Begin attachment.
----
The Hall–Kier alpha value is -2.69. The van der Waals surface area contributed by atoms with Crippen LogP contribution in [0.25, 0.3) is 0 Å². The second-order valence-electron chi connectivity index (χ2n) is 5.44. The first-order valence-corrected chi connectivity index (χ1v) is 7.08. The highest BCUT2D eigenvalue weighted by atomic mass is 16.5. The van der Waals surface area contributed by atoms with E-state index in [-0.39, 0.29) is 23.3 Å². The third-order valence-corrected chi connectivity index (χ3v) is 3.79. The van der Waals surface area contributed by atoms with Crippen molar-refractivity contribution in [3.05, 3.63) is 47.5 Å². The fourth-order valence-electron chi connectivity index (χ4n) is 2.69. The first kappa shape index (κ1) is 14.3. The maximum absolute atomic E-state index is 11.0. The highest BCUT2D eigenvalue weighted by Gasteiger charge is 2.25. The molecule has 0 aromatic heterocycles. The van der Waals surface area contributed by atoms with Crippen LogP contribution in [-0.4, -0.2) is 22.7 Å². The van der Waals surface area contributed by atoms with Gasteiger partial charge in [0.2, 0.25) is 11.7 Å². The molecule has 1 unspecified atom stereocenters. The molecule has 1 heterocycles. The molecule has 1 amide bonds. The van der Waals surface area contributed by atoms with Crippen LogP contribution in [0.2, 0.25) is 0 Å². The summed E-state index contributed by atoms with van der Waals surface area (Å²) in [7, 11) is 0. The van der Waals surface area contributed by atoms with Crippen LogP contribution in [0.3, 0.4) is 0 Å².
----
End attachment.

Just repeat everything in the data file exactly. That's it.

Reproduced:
The Hall–Kier alpha value is -2.69. The van der Waals surface area contributed by atoms with Crippen LogP contribution in [0.25, 0.3) is 0 Å². The second-order valence-electron chi connectivity index (χ2n) is 5.44. The first-order valence-corrected chi connectivity index (χ1v) is 7.08. The highest BCUT2D eigenvalue weighted by atomic mass is 16.5. The van der Waals surface area contributed by atoms with E-state index in [-0.39, 0.29) is 23.3 Å². The third-order valence-corrected chi connectivity index (χ3v) is 3.79. The van der Waals surface area contributed by atoms with Crippen molar-refractivity contribution in [3.05, 3.63) is 47.5 Å². The fourth-order valence-electron chi connectivity index (χ4n) is 2.69. The first kappa shape index (κ1) is 14.3. The maximum absolute atomic E-state index is 11.0. The highest BCUT2D eigenvalue weighted by Gasteiger charge is 2.25. The molecule has 0 aromatic heterocycles. The van der Waals surface area contributed by atoms with Crippen LogP contribution in [-0.4, -0.2) is 22.7 Å². The van der Waals surface area contributed by atoms with Gasteiger partial charge in [0.2, 0.25) is 11.7 Å². The molecule has 1 unspecified atom stereocenters. The molecule has 1 heterocycles. The molecule has 1 amide bonds. The van der Waals surface area contributed by atoms with Crippen LogP contribution in [0.2, 0.25) is 0 Å². The summed E-state index contributed by atoms with van der Waals surface area (Å²) in [7, 11) is 0. The van der Waals surface area contributed by atoms with Crippen LogP contribution in [0.3, 0.4) is 0 Å².